Dear boys, girls, and those of you who just aren’t quite sure yet (because that is totally cool too),
For many of you, this is a confusing time. Things are growing in places where you aren’t sure if they are supposed to be growing, new places might develop novel smells, and you might start to feel differently. If any of these things apply to you, or if none of these things apply to you, you are still normal. Every body goes through different changes at different speeds and in completely different orders. So if your best friend is growing armpit hair, but you haven’t reached that point yet, don’t worry – we all catch up in the end! I am writing to you, middle-schoolers, because this time can be a bit scary; there are a lot of changes that you can expect in the next couple of years, and a lot of information out there, both true and false, so a quick guide to the next few years seems like a pretty good resource for you right about now. Read on to learn about what makes boys and girls different biologically, some of the changes that you can expect to your body during puberty, how babies are made, and a quick peek at the different categorizations of gender!
Let’s start from the very beginning. How did we get here and what exactly makes girls different from boys?
The video “Nature: What Females Want…and What Males Will Do” featured clichéd, even asinine commentary about animals’ reproductive behavior. The DVD showed heterosexual animal interactions punctuated with quotes from biologists and the narrator such as “Males will do anything they can do copulate with a female – we know that!” In a look a male geladas, whose ability to withstand sub-0 nighttime temperatures is demonstrated by the deep red of their chest patches, were described as “Pretty tough!” Female fireflies that mocked another species’ light patterns in order to eat the males were described as “true femme fatales.” In reference to jumping spiders, a biologist explained, “Females are looking for complex things; they want more and more, so males have evolved these dances.” Red-sided garter snakes that were forcibly inseminated would in a day or so “have another chance at love.” This constant commentary, while meant to be entertaining, was not only distracting but often times offensive because of the way it demonstrated stereotypes about gender and sexuality.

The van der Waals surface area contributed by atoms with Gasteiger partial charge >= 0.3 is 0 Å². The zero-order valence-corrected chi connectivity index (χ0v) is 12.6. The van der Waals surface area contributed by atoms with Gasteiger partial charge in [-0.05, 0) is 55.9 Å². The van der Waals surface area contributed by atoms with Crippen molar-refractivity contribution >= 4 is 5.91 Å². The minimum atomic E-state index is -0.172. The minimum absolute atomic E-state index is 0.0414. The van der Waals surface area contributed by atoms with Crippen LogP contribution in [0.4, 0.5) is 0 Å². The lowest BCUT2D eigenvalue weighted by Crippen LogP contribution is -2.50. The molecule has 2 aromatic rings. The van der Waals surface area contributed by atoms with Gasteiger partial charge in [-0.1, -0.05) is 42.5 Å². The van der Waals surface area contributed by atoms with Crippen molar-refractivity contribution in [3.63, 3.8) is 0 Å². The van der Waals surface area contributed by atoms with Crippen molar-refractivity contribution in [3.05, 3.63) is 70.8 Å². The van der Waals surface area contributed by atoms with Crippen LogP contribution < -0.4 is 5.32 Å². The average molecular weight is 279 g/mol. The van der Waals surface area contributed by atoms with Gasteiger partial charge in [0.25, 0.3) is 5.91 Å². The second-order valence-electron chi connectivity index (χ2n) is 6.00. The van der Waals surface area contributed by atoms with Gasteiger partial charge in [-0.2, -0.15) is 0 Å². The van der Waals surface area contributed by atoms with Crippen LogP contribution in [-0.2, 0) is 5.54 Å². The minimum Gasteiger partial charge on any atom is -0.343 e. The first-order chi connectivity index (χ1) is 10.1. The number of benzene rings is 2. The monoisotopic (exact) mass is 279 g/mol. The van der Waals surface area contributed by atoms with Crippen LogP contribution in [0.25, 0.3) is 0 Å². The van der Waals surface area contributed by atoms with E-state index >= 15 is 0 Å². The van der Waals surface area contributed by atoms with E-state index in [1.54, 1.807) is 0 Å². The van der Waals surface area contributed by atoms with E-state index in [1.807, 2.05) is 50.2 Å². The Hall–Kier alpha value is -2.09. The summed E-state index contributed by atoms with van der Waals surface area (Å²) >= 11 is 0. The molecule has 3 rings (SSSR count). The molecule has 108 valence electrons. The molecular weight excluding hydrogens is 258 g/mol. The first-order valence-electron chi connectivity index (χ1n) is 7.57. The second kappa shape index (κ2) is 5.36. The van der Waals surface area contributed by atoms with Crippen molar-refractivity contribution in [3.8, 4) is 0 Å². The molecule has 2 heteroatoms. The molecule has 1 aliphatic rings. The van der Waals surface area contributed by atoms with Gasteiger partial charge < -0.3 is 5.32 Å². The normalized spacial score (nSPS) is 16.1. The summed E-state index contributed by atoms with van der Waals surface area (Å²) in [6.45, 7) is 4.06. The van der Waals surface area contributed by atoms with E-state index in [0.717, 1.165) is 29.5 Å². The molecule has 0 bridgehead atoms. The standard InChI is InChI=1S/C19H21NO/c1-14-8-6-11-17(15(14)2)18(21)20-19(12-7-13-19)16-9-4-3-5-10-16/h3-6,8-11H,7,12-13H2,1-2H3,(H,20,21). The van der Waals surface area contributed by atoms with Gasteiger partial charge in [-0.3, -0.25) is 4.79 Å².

I was fascinated by the concept of “cryptic choice” introduced in the video “Nature: What Females Want…and What Males Will Do.” Female red-sided garter snakes are rendered immobile by males competing to inseminate her. They have, however, evolved a means of defense against forced copulation: they can choose which of the snake’s sperm will fertilize their eggs. Another example of “cryptic choice” is seen in ducks’ reproductive systems: they twist opposite ways to make reproduction more difficult. A third of ducks’ copulations are forced, but they produce only 3% of the young. Explained the narrator, “Evolution has given females the edge.” Last week, my psychology-major roommate sent me an article called “Women’s Avoidance of Rape” which, like the video, acknowledged that “Sexual coercion and rape have been documented in many different species.”